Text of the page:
Learning to Balance Education with Postman and Crawford

Educators should revisit Neil Postman’s arguments about education on a regular basis to help us gain sanity and perspective:

"Education is best conceived of as a thermostatic activity. From this point of view, and stated far too grossly, education tries to conserve tradition when the rest of the environment is innovative. Or it is innovative when the rest of society is tradition-bound [....] The function of education is always to offer the counterargument, the other side of the picture. The thermostatic view of education is, then, not ideology-centered. It is balance-centered." --Teaching as a Conserving Activity. 

From politics to pedagogy to public conflicts and to personal life, I am exceedingly grateful for Postman’s wisdom in his 1979 book on Teaching as a Conserving Activity. He explains his thermostatic development in writing the book as a much-needed balance to his previous Teaching as a Subversive Activity. Such a thermostatic focus seems essential for personal and public long-term flourishing.

I suddenly found myself surrounded by much-needed reminders to refocus on balance as I’ve dragged some degree of COVID chaos into my mindset this summer. Countless cultural conflicts have also influenced part of that chaos, along with hardy sides of self-doubt and disorientation.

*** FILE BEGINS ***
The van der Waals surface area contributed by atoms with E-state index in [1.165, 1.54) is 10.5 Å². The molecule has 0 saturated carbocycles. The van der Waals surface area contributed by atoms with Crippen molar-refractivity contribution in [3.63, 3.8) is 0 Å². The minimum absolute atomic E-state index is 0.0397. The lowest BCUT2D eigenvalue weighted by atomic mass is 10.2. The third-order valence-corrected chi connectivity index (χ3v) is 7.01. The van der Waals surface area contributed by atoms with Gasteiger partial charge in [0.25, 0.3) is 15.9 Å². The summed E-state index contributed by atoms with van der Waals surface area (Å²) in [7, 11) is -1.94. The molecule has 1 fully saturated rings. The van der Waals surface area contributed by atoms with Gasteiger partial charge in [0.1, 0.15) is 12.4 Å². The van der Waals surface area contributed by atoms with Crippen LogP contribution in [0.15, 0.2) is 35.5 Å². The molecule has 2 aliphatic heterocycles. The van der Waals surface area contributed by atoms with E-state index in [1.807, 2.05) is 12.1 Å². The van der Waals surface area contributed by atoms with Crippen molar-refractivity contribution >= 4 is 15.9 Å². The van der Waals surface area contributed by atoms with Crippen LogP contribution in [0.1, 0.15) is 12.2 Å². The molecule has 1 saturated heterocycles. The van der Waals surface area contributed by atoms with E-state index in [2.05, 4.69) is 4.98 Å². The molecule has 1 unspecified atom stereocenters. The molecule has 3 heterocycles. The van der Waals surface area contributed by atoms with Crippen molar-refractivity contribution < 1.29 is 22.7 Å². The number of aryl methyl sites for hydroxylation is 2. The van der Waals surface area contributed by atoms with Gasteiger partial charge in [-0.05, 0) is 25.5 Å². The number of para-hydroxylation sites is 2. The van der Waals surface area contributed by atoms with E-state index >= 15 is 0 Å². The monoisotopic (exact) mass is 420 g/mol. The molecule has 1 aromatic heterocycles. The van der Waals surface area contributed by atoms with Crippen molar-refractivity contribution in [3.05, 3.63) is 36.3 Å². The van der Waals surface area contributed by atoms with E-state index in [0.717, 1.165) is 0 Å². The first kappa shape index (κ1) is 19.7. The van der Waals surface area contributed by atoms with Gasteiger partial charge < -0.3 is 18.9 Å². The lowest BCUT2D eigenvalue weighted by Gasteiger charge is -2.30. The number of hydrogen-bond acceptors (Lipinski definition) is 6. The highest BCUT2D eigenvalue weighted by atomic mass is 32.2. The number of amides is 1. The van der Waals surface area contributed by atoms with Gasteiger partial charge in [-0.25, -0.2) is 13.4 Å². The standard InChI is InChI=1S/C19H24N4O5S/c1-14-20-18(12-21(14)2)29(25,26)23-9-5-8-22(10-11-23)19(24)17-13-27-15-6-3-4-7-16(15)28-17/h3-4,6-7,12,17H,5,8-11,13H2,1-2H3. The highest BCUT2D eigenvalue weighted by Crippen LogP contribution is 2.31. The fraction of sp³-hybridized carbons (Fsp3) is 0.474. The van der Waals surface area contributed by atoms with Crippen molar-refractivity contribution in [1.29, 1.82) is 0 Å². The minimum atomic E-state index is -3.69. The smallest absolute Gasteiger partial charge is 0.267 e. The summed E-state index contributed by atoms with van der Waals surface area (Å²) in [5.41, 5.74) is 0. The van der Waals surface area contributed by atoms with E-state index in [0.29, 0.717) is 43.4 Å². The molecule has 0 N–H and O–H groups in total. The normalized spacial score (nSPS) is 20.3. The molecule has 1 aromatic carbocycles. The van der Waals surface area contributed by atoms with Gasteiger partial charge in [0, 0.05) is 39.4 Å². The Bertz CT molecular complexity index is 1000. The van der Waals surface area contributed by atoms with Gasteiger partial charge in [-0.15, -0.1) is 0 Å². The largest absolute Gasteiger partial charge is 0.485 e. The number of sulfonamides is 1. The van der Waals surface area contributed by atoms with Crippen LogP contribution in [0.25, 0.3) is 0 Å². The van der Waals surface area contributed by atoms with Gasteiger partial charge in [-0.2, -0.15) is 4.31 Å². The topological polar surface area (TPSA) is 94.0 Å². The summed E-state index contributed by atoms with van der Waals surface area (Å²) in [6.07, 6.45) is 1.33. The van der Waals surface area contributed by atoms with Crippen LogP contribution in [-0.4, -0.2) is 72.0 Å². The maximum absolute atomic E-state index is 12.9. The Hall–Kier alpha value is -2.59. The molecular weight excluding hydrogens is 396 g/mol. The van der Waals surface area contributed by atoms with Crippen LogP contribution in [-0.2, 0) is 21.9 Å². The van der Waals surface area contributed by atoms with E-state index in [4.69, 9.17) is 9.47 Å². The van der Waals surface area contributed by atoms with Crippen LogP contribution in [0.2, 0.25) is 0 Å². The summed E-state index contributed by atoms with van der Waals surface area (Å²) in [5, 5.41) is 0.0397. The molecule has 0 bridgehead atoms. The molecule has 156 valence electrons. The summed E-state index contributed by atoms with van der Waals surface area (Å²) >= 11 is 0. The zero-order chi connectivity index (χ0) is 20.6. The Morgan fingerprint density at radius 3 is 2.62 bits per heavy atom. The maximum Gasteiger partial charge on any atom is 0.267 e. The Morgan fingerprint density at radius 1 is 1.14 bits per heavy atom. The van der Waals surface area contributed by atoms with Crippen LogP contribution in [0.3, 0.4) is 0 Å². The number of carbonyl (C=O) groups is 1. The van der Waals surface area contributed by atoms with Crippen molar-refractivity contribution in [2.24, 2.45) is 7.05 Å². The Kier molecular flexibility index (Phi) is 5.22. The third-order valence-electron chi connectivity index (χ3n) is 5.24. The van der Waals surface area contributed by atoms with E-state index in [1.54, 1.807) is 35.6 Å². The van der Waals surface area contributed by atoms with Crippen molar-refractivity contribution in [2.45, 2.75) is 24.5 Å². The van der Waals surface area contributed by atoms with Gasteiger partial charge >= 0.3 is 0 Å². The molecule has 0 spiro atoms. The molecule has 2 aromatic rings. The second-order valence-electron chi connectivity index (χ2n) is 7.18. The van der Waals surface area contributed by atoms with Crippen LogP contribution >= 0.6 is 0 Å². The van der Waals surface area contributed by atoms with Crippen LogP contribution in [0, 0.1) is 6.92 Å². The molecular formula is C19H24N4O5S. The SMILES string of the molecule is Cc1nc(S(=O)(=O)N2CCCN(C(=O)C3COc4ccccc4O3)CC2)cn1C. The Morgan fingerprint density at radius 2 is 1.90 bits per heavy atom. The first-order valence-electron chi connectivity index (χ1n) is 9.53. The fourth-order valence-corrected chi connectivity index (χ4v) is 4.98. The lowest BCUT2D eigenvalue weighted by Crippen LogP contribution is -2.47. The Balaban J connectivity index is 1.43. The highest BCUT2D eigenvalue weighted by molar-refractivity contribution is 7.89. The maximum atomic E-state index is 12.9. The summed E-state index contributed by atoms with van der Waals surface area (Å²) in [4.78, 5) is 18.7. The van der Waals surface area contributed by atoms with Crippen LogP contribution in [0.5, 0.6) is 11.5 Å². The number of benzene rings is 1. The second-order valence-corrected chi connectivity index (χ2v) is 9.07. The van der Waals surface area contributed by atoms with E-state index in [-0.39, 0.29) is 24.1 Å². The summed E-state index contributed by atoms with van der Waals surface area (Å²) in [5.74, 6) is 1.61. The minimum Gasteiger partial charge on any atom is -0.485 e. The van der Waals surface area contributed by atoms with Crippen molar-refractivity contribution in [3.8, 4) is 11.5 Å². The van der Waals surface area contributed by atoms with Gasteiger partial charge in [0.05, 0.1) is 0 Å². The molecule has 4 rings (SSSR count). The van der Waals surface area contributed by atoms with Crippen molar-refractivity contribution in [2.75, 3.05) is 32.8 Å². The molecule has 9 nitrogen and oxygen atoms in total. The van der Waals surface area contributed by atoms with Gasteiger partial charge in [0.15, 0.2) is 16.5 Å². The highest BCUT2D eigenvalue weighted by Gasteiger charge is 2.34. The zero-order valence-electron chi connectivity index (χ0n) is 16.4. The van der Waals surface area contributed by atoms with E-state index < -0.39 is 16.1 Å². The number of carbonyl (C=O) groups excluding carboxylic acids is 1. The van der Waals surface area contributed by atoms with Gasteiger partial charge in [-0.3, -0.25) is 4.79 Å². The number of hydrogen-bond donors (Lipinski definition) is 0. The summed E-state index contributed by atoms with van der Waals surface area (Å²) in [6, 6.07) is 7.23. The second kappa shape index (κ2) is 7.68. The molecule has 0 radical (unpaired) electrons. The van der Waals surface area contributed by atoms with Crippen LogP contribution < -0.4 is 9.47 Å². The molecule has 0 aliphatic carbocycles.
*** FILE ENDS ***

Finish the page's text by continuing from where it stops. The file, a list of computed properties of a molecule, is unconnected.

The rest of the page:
Thankfully, I’m getting many reminders about balance from the philosophical motor-headed Matthew Crawford (especially in Why We Drive: Toward a Philosophy of the Open Road, which I’m about halfway through) and other thoughtful folks. But, even more than work-life balance, we need philosophical/spiritual-and-material balance, along with a host of other thermostatic considerations.

Rereading Postman, I hear echoes of many insightful liberal arts thinkers. I also get clues for the sort of personal filters that I need to help me be more mentally, spiritually, and socially healthy in the upcoming years. For example, improvising from his thermostatic theme, I see times I am much too cold towards others and need to turn up the warmth, and I see times when I am way too hot-headed and need to cool down so that I can more gently engage with others.

After driving (& listening to Crawford and others via audiobooks) to visit family in Georgia and being a bit too sedentary, it’s been a week here in Colorado of getting outside and working on some house maintenance projects. Another version of the thermostatic theme at play. I’m pondering many more connections to books, people, spirituality, history, culture, education, political life, ethics, and philosophy, but all this will have to suffice for now: balance time…

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